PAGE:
Scrip/Pharma Intelligence: Still the Place to Do Drug Innovation': China Biotech CEO Podcast with InnoCare’s Jasmine Cui


Executive Summary

From founding to the approval and commercial launch of its first innovative drug took Beijing-based biotech InnoCare just seven years. After a listing in Hong Kong, the firm is now heading to Shanghai after obtaining the green light for a second listing from the STAR board.

China Biotech CEO Podcast


(This is the third instalment in a new China Biotech CEO Podcast series, in which top executives sit down to discuss key issues impacting innovative drug development in China, potentially the largest pharma market in the world. The first episode was with CANbridge Pharmaceuticals Inc.CEO James Xue (Also see "China Biotech CEO Podcast: CANbridge’s Xue On Orphan Drug Coverage, Financing, Gene Therapy" - Scrip, 27 Apr, 2022.) and the second with Jiangsu Hengrui Medicine Co., Ltd.'s US subsidiary Luzsana's CEO Scott Filosi and CMO Joseph Eid. (Also see "CEO Podcast: Hengrui's US Subsidiary's CEO, CMO On Chinese Pharma Going Global" - Scrip, 8 Jun, 2022.))

In this hour-long, sit-down interview with Scrip, InnoCare Pharma Ltd. co-founder and CEO Jasmine Cui discusses how the company leveraged timing, a lead asset and domestic regulatory reforms to its advantage to move from a startup to a clinical and commercial stage biotech in a short period of time.

In particular, regulatory changes initiated in 2017 and reimbursement for innovative new drugs, initiated in 2018 despite steep price reductions, are seen as contributing to the firm's relatively rapid development.

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During the interview, Cui says sales of InnoCare's only commercial asset orelabrunitib - approved for chronic lymphoma leukemia and small lymphoma leukemia - have been strong due to inclusion in China's national reimbursement list.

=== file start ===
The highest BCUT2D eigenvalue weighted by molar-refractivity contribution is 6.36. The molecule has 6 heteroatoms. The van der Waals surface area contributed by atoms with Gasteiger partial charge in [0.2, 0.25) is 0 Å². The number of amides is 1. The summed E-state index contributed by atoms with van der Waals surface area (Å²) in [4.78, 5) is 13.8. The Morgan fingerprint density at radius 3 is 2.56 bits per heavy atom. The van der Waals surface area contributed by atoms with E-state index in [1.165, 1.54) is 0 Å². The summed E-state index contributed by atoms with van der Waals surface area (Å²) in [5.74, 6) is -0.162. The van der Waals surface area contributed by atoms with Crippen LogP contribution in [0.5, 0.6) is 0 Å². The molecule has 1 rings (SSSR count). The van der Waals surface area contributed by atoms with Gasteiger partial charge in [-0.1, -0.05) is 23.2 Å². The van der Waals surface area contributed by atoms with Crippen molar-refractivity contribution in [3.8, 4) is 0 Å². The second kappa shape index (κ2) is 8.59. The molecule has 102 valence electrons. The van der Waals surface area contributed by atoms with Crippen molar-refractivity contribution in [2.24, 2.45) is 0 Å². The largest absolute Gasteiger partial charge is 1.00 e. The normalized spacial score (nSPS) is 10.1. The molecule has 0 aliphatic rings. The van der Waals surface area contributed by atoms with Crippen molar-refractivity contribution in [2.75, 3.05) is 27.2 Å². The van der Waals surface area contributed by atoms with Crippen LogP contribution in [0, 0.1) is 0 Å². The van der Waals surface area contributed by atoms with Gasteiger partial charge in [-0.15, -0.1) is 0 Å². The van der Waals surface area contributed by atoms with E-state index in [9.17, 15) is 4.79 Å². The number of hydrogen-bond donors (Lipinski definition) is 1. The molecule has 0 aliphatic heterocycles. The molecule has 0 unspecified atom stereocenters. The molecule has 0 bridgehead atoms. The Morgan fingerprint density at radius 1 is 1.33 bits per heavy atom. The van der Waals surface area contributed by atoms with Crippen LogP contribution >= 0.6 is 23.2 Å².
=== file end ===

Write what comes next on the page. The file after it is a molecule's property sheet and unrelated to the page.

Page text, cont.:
In the first year of market launch in 2021, sales were CNY200m ($29m) and revenues for the first half of 2022 have already exceeded that figure, despite a comparatively small sales force of 250.


(InnoCare CEO Jasmine Cui. Courtesy InnoCare)

Listed in Hong Kong in 2020, the Beijing-based biotech views its planned listing in Shanghai as a homecoming. Rooted in China, the second listing will give it increased access to mainland investors, better communication with Chinese investors and expanded access to potential local partners.

Partnerships have become increasingly important as the company eyes expansion to more indications beyond hematologic malignancies, solid tumors and autoimmune conditions. It has signed an agreement with Biogen, Inc. to develop its BTK inhibitor orelabrunitib for multiple sclerosis and with Incyte Corporation for the US biotech’s tafasitamab for diffuse large B-cell lymphoma. (Also see "Asia Deal Watch: Incyte Inks Chinese Marketing Partnership With InnoCare For Monjuvi" - Scrip, 18 Aug, 2021.)

However, more than two years since the COVID-19 pandemic, there is emerging "innovation fatigue" among Chinese drug makers, which in the past have largely devoted the bulk of their R&D resources to hotly-pursued and well-established targets such as anti-PD-1 antibodies. Facing an unprecedented funding crunch, this fatigue, called “Neijuan” and “Tangping” in Chinese, has become prevalent in the sector.

Adding to this is a changing China, where compared to just several years ago, the cost of drug development has soared substantially. Unlike in 2017, when cancer trial enrolment was completed on time, oncology drug developers are now racing each other to secure enough patients for their studies.

Cui said that, despite that, China remains "the place for drug innovation," advising that "you have to prepare well and understand the local needs, especially the patients' needs." On top of that, regulators at the Center for Drug Evaluation are “really open and listening now,” while Chinese physicians are also catching up with their overseas peers.

Rare diseases such as multiple sclerosis in particular still have a large unmet need in China, which still looms large in global drug development and remains "the place to be," Cui concluded.